You most certainly haven’t seen Raphael’s Madonna recently, even if you have been to Florence’s Uffizi gallery during the past five years. Since May of 1999, the painting has been missing from its regular location, with a poor copy in its place. It has been transported to the Opificio della pietre dure, where it has been undergoing a particularly lengthy and disconcertingly quiet restoration.
The Madonna of the Goldfinch, or Madonna del Cardellino, suffered some traumatic damage only decades after Raphael painted it around 1506-7. According to Giorgio Vasari, the work was crushed when a landslip destroyed the house of its owner, Lorenzo Nasi, on 17 November, 1548. He reports that the pieces of the painting were recovered from the rubble, and reassembled by Lorenzo’s son, Battista. In addition to a 16th century restoration, perhaps by Michele di Ridolfo, evidence of an 18th century intervention has been detected.
This current restoration under Opificio director Cristina Acidini is being carried out by Marco Ciatti and Cecilia Frosinini. Following several years of tense silence regarding the condition of the work since its disappearance from the Uffizi, we began to wonder if something had gone drastically wrong.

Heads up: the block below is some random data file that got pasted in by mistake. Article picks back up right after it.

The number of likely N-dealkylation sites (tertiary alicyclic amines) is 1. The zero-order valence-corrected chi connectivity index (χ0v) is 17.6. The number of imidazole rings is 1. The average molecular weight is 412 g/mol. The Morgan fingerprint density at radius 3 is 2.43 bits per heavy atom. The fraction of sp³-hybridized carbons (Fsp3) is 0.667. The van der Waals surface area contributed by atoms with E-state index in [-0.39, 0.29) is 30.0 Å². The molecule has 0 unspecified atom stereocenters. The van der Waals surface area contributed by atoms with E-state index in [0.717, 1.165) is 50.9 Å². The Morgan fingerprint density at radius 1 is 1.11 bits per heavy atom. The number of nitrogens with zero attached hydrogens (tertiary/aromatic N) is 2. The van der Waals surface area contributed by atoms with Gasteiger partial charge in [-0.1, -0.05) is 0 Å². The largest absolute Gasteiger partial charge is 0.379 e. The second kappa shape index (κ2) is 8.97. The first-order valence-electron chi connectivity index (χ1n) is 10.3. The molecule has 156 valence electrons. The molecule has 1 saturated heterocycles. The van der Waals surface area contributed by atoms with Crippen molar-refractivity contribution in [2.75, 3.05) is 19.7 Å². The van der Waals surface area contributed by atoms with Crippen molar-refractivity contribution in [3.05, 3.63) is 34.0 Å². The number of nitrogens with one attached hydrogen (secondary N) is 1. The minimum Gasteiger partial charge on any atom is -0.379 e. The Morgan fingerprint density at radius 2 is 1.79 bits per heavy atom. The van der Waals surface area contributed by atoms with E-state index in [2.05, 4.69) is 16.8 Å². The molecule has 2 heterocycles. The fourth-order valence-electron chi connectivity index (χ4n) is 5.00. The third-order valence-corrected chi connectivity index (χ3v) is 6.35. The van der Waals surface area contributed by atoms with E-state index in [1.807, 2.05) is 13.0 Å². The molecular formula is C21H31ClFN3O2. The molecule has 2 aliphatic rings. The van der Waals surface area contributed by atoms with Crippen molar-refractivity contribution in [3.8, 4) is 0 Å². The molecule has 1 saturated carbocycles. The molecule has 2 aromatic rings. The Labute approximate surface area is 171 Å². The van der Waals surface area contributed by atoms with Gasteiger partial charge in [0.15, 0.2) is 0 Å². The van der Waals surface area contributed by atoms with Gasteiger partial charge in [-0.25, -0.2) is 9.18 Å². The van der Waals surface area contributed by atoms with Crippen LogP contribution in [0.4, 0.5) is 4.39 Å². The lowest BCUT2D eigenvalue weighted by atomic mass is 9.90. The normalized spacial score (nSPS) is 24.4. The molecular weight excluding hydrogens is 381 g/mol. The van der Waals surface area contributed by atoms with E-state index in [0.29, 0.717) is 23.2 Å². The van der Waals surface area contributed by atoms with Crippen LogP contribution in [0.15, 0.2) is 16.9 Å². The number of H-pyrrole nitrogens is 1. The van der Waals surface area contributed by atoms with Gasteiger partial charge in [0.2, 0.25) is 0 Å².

Yet, it now appears as if we should see the work in about a month. On 17 December 2002, a conference was held at the Opificio delle pietre dure in Florence in celebration of the 70th anniversary of the foundation of the painting restoration laboratory in 1932 by Ugo Procacci, and an announcement was made that the work would be returned to view within a year. It was at this time that the Opificio released a single photograph of the work in showing the restoration underway, along with a technical report.